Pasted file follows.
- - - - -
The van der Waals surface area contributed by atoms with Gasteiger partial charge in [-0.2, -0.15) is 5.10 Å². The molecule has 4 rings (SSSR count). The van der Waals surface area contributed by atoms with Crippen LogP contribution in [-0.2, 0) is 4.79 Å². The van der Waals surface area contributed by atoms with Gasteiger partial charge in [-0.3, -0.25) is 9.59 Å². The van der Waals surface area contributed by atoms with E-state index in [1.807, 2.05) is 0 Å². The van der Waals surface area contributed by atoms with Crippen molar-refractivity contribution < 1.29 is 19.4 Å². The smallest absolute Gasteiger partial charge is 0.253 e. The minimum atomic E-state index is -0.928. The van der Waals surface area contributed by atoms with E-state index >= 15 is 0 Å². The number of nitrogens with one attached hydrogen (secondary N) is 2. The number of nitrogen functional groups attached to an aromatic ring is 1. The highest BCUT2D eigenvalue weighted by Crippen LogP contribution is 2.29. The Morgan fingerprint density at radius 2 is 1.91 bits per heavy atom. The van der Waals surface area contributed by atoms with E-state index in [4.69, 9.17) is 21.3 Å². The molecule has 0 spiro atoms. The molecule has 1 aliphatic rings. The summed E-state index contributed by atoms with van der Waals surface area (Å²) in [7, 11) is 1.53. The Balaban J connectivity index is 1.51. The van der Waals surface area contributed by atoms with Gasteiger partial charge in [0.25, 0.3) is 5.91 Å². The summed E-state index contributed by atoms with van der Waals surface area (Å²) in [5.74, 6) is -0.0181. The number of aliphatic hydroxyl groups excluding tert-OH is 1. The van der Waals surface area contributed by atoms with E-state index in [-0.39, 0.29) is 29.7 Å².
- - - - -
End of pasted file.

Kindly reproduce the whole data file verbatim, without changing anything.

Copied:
The van der Waals surface area contributed by atoms with Gasteiger partial charge in [-0.2, -0.15) is 5.10 Å². The molecule has 4 rings (SSSR count). The van der Waals surface area contributed by atoms with Crippen LogP contribution in [-0.2, 0) is 4.79 Å². The van der Waals surface area contributed by atoms with Gasteiger partial charge in [-0.3, -0.25) is 9.59 Å². The van der Waals surface area contributed by atoms with E-state index in [1.807, 2.05) is 0 Å². The van der Waals surface area contributed by atoms with Crippen molar-refractivity contribution < 1.29 is 19.4 Å². The smallest absolute Gasteiger partial charge is 0.253 e. The minimum atomic E-state index is -0.928. The van der Waals surface area contributed by atoms with E-state index >= 15 is 0 Å². The number of nitrogens with one attached hydrogen (secondary N) is 2. The number of nitrogen functional groups attached to an aromatic ring is 1. The highest BCUT2D eigenvalue weighted by Crippen LogP contribution is 2.29. The Morgan fingerprint density at radius 2 is 1.91 bits per heavy atom. The van der Waals surface area contributed by atoms with E-state index in [4.69, 9.17) is 21.3 Å². The molecule has 0 spiro atoms. The molecule has 1 aliphatic rings. The summed E-state index contributed by atoms with van der Waals surface area (Å²) in [7, 11) is 1.53. The Balaban J connectivity index is 1.51. The van der Waals surface area contributed by atoms with Gasteiger partial charge in [0.25, 0.3) is 5.91 Å². The summed E-state index contributed by atoms with van der Waals surface area (Å²) in [5.74, 6) is -0.0181. The number of aliphatic hydroxyl groups excluding tert-OH is 1. The van der Waals surface area contributed by atoms with E-state index in [-0.39, 0.29) is 29.7 Å².